Spin density (mobile proton density, hydrogen density) is another important property that determines the appearance of tissue in magnetic resonance images. Few in vivo measurements of tissue spin density have been reported. This is probably because absolute measurements are difficult to perform with imagers. The derived spin densities are relative values that can only be compared within the same image. Nevertheless, spin density differences are an important source of image contrast in some tissues. There are large differences between the spin density of adipose tissue and muscle, for instance.16
Many other physical properties can potentially be measured or monitored by MR techniques to noninvasively characterize tissue. These include measuring the diffusion rate of water protons17,18,19,20
and differentiating between groups of protons on the basis of the characteristic chemical shift in their resonant frequency.3,21,22,23,24,25,26,27,28,29,30,31
Figure 2.10 The T2 relaxation time describes the exponential decay of magnetization in the transverse plane after it is placed there by a 90° RF pulse.
SIGNIFICANCE OF TISSUE RELAXATION TIMES
A detailed discussion of the physical mechanisms that determine relaxation time in biological systems is beyond the scope of this chapter. Indeed, these processes are as yet relatively poorly understood. Nevertheless, someof the concepts in the current view of this area are useful for understanding the appearance of normal and pathological tissue in clinical images.
Relaxation times describe the time course of the bulk magnetization of resonating protons following the application of perturbing RF pulses. The bulk magnetization is a vector quantity (i.e., having a magnitude and direction) that is the sum of the minute magnetic contributions of each of the resonating protons in tissue. The magnetic behavior of individual protons is quantum mechanical in nature, but the process of summing huge numbers of protons results in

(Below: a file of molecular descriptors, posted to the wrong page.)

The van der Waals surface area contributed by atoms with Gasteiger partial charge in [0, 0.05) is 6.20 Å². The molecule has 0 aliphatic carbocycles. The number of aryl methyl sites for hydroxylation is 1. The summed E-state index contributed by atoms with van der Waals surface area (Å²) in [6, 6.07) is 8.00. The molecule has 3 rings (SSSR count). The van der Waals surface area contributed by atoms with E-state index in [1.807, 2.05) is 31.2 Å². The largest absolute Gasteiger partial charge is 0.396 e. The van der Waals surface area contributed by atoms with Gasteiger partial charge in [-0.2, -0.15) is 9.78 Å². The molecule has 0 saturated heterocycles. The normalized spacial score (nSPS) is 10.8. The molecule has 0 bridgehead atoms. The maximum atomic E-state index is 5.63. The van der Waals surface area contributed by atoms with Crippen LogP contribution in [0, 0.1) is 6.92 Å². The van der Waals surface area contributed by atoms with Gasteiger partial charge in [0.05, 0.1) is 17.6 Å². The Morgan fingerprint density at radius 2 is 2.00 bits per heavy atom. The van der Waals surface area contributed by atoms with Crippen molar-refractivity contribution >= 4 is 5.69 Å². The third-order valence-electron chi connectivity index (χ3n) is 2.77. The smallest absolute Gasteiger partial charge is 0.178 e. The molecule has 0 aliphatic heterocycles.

a bulk magnetization vector that can assume a continuous range of magnitudes and orientations.
As already noted, the spin-lattice relaxation time (T1) describes the restoration of the longitudinal component of magnetization after it has been destroyed or reduced by an RF pulse. For this to happen, some of the protons that have been boosted into a higher energy level by the RF pulse must give up energy to the surrounding environment (sometimes called the “lattice”). This corresponds to reorienting individual proton magnetic moments from a direction that is roughly opposite to that of the main field to one that is, on average, in the same direction.
This process depends on interaction between the excited protons and neighboring nuclei in the lattice.32
The protons are subjected to a rapidly varying perturbation by the magnetic fields of adjacent nuclei. The frequency with which they vary is determined by the tumbling and translational motions of the protons and their neighbors. The perturbing motions are most effective for stimulating spin-lattice relaxation when they fluctuate at the Larmor frequency of the system.
The characteristic length of time during which the magnetic field of a proton interacts with that of an adjacent nucleus with a magnetic moment is called the correlation time, τ